Cairo: Egypt's military prosecution yesterday postponed the appeal hearing of Maikel Nabil Sanad, an imprisoned blogger convicted of criticising the military. His brother Mark said the three-week delay amounted to a death sentence, since Maikel — now 43 days into a hunger strike — has vowed to abstain from water as well as food beginning yesterday.

"By postponing the case until October 11, they are killing him," said Mark, speaking outside the military prosecution headquarters yesterday. He said the prosecution postponed the case because his brother's file was not placed before the judge as it should have been — a reason Mark called ‘silly and stupid'.

For rights activists, the blogger's case has become a symbol of the crackdown on freedom of expression carried out by Egypt's military rulers, who promised to guide Egypt to democracy but have instead continued the repressive policies of former President Hosni Mubarak. But the lack of public support he has received is also a sobering warning for Egypt's future.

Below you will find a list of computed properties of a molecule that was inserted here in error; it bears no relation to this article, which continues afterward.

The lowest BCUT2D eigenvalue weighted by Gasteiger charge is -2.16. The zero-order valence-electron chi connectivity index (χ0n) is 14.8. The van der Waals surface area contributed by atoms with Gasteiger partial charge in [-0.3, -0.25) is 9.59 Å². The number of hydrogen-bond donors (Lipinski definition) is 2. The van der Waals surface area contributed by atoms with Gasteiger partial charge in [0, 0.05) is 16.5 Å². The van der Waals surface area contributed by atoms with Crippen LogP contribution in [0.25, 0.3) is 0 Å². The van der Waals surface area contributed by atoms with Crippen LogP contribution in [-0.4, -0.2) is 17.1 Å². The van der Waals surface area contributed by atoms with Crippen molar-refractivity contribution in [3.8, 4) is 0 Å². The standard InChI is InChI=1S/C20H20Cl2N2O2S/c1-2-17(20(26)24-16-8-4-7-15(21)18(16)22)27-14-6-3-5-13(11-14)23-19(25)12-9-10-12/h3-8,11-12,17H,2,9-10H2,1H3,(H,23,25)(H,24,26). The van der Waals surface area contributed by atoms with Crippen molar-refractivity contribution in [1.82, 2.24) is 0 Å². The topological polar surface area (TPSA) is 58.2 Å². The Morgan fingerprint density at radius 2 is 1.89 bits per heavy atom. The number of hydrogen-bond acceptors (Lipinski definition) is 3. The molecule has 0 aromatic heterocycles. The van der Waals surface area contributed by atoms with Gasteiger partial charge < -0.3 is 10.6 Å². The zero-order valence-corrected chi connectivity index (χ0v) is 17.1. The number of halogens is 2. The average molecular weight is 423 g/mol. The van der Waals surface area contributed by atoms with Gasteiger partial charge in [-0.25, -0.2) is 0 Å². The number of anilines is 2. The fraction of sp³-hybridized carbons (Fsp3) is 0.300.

Refusing to fight

While other Egyptians arrested for their tweets or blog posts have garnered waves of public support that likely encouraged their release, only a couple dozen protesters were present outside the military prosecution on Tuesday to support Sanad. Activists say many have refused to fight for Sanad because of his unorthodox views — he is an atheist and has a more favourable stance toward Israel than most Egyptians.

Sanad's case is important because "it's a freedom of speech case," says Maha Maamoun, a project coordinator at the Hesham Mubarak Law Centre who was outside the military court on Tuesday. She said she did not expect a large crowd in support of the imprisoned blogger because of his unpopular views. "People won't support much someone they disagree with," she said. "People still do discriminate between people who have the same thinking or ideology" and those who don't — like Sanad.

Several bystanders told foreign journalists at the protest to leave Egypt, and activists reported that someone in a nearby residential building dropped a note down on the crowd telling them to leave, threatening "we'll pour water on you."